Digital Texts

Eugene Irey’s concordance to the 1903-1904 Centenary Edition of Emerson’s Works is available at the Concord Free Public Library page.

Emerson’s works are available digitally:

The University of Michigan offers a digital edition of the Complete Works of Ralph Waldo Emerson, Centenary Edition

Selected works are available at The American Transcendentalism Site

Poems from Emerson’s various poetry volumes are available through the American Verse Project at Michigan (1899 Early Poems text or 1904 Centenary Edition text), on The RWE, on Emerson Texts (1899 Early Poems), and Jone Johnson Lewis’ site (mainly from the 1899 Early Poems). Former President Bill Clinton reads the Concord Hymn.

A large selection of Emerson’s Uncollected Prose, including the majority of his writings that appeared in the Dial, has been digitized by the University of Adelaide.

A nearly complete selection of Emerson’s works are available at The Complete Works of Ralph Waldo Emerson.

Other online sources for Emerson’s works are:

Nature; see also Ann Woodlief’s hypertext edition of Nature

Essays: First Series; & via the Internet Archive’s “Wayback Machine” and the University of Virginia

Essays: Second Series; & via the Internet Archive’s “Wayback Machine” and the University of Virginia

Nature; Addresses, and Lectures; & via the Internet Archive’s “Wayback Machine” and the University of Virginia

Representative Men; & via the Internet Archive’s “Wayback Machine” and the University of Virginia

English Traits; & via the Internet Archive’s “Wayback Machine” and the University of Virginia

The Conduct of Life; & via the Internet Archive’s “Wayback Machine” and the University of Virginia

Poems: selections from Emerson’s various poetry volumes are available through the American Verse Project at Michigan (1899 Early Poems text or 1904 Centenary Edition text), on Jim Manley’s site, on Emerson Central (1899 Early Poems), and Jone Johnson Lewis’ site (mainly from the 1899 Early Poems).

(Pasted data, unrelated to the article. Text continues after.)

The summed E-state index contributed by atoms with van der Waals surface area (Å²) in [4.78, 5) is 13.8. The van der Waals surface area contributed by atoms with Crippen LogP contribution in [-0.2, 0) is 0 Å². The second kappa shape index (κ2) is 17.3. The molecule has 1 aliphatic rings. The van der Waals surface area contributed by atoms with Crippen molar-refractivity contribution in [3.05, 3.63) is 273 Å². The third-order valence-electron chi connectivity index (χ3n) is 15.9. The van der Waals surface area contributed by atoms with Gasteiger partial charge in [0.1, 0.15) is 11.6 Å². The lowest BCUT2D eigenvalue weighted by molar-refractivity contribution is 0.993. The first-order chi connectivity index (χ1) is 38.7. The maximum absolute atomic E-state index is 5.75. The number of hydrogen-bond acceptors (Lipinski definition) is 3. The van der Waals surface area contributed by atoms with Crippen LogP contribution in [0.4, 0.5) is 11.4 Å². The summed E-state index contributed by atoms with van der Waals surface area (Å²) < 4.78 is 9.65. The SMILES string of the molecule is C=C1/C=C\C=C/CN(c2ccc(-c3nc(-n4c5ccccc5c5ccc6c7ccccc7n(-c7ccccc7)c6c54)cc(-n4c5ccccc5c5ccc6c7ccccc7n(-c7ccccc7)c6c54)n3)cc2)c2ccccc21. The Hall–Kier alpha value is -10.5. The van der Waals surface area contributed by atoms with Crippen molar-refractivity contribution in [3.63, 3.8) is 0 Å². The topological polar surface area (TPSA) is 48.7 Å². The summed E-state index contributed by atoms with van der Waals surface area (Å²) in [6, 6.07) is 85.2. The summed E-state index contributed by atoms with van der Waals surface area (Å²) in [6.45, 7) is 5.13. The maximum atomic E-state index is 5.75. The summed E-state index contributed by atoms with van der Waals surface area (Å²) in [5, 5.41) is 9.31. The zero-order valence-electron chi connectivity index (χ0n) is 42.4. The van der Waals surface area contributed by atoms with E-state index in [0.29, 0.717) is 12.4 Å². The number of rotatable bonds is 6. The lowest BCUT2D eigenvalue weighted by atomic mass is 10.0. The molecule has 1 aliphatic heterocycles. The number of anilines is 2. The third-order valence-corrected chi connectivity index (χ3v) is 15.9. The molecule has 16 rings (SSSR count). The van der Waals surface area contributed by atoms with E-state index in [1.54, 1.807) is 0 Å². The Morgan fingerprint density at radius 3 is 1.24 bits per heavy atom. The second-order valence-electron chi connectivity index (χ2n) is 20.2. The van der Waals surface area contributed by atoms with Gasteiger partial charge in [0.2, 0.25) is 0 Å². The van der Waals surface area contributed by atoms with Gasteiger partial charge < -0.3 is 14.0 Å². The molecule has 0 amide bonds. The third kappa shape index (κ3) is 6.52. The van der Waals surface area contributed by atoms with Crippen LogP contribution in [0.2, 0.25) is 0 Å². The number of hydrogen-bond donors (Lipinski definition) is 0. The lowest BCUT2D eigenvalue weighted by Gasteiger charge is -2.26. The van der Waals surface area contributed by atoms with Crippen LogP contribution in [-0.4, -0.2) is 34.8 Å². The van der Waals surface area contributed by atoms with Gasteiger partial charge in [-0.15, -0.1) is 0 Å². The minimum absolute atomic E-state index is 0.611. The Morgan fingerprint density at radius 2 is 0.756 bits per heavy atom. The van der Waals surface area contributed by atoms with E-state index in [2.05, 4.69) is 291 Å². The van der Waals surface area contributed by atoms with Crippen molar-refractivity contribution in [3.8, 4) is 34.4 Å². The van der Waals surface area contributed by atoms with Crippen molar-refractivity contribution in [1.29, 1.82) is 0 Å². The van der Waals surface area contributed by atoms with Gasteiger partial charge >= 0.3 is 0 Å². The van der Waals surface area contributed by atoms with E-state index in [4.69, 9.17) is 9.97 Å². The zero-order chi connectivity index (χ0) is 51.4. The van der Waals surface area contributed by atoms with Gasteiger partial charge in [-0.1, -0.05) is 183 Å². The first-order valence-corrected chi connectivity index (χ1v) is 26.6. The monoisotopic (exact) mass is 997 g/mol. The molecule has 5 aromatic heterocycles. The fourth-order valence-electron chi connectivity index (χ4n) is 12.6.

An alphabetical list of links to Emerson’s essays follows:

“Address on Emancipation in the British West Indies”.
“American Scholar” (from Nature; Addresses, and Lectures)
“Art” (Essays: First Series)
“Behavior”
“Beauty”
“Character” (Essays: Second Series)
“Circles”
“Compensation”
“The Conservative”
“Considerations by the Way”
“Courage”
“Culture”
Divinity School Address (from Nature; Addresses, and Lectures)
“Education”
“Europe and European Books”
“Experience”
“Fate”
“Friendship”
“Gifts”
“Goethe; or, the Writer”
“Heroism”
“History”
“Illusions”
“Intellect”
“Introductory Lecture” [to “Lectures on the Times”]
“A Letter”
“Literary Ethics” (from Nature; Addresses, and Lectures)
“The Lord’s Supper”
“Love”
“Manners”
“Man the Reformer”
“Mary Moody Emerson”
“The Method of Nature” (from Nature; Addresses, and Lectures)
“Michael Angelo”
“Montaigne; or, the Skeptic”
“Napoleon; or, the Man of the World”
“Nature”
“New England Reformers”
“Nominalist and Realist”
“The Over-Soul”
“Past and Present”
“Plato; or, the Philosopher”
“The Poet”
“Politics”
“Power”
“Prayers”
“Prudence”
“Self-Reliance”
“Shakespeare; or, the Poet”
“The Sovereignty of Ethics”
“Spiritual Laws”
“Swedenborg; or, the Mystic”
“Thoreau”
“Thoughts on Modern Literature”
“The Transcendentalist”
“Uses of Great Men”
“Walter Savage Landor”
“War”
“Wealth”
“Woman”
“Worship”
“The Young American”